His final article claims that many of the scientists involved in cosmology are contributing as much to the social good as cosmetologists. Like Keynesians (!), they are spinning their wheels on the public’s expense:

In this view, the field of modern cosmology has become, at best, a fairly harmless form of Keynesianism – a way of employing and funding a few hundred (or thousand) scientists who would otherwise be out of work. At worst, current cosmological research is a colossal waste of scientific resources which, far from being harmless, is actually damaging the wider credibility of science by dressing up nonsense as serious and important theoretical research.

You get the same sense of ennui from Christy Rodgers who wrote a CounterPunch article titled “Is the World Living or Dead?” on March 4, 2016 that was prompted by the front-page news about scientists finding evidence of gravity waves, a phenomenon that would confirm Einstein’s general theory of relativity.

Without quoting Lenin, Rodgers is even more compelling than Booth on the crisis that has befallen physics:

Instead of illuminating ever more of the cosmos, theoretical physics now seems committed to its disappearance in a cloud of unknowing: it proposes that the universe is almost entirely made up of matter we cannot observe and do not understand, and is being torn apart by anti-gravitational energy in quantities unpredicted by any theory, whose source is also unknown. And (according to string theory) the universe is dependent for a unification of its major forces on the existence of infinitesimal extra dimensions that can never be observed or completely described because they are infinitely variable, and generate an infinity of hypothetical universes that can never have any meaningful relation to ours.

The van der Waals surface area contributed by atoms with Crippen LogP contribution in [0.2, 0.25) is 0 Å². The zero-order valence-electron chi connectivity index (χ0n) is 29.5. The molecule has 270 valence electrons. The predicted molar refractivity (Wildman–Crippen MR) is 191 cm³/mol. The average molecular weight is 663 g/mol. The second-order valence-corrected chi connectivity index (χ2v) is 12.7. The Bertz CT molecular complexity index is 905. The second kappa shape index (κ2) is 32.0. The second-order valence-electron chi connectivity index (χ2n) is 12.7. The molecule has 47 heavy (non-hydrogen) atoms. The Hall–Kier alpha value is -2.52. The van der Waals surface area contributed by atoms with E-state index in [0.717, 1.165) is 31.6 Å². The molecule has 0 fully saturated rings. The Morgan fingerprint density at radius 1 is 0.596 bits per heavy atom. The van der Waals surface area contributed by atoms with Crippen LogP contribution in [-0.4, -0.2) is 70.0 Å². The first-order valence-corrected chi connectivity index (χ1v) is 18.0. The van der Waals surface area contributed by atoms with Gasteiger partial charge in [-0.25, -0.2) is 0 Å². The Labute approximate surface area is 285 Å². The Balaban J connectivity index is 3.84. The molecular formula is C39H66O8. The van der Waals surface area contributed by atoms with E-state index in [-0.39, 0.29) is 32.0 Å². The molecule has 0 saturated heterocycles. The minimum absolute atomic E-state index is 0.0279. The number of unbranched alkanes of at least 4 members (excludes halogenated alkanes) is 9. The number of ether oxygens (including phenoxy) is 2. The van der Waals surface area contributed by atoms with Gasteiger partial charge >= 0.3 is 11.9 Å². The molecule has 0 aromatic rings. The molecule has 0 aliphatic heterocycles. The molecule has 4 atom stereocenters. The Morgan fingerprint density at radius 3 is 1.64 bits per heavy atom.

I suspect that the question of the origins of the universe will remain insoluble until a deus ex machina appears to tell us mortals How It All Began, maybe Thor riding to earth on a white stallion with a flow chart in hand.

What is more easy to wrap your head around is the idea of it all coming to an end. Scientists generally believe, whatever their particular commitment to quantum mechanics, string theory, the big bang, etc, that the universe came into existence 14 billion years ago or so and that our planet was born about 3.5 billions years ago.

In their 2003 book “The Life and Death of Planet Earth”, paleontologist Peter Ward and astronomer Donald Brownlee see things winding down starting around a billion years from now as the sun begins its inexorable transformation into a “red giant”, a radiating death star that will dry up the oceans and kill everything on earth. Pretty fucking depressing, no?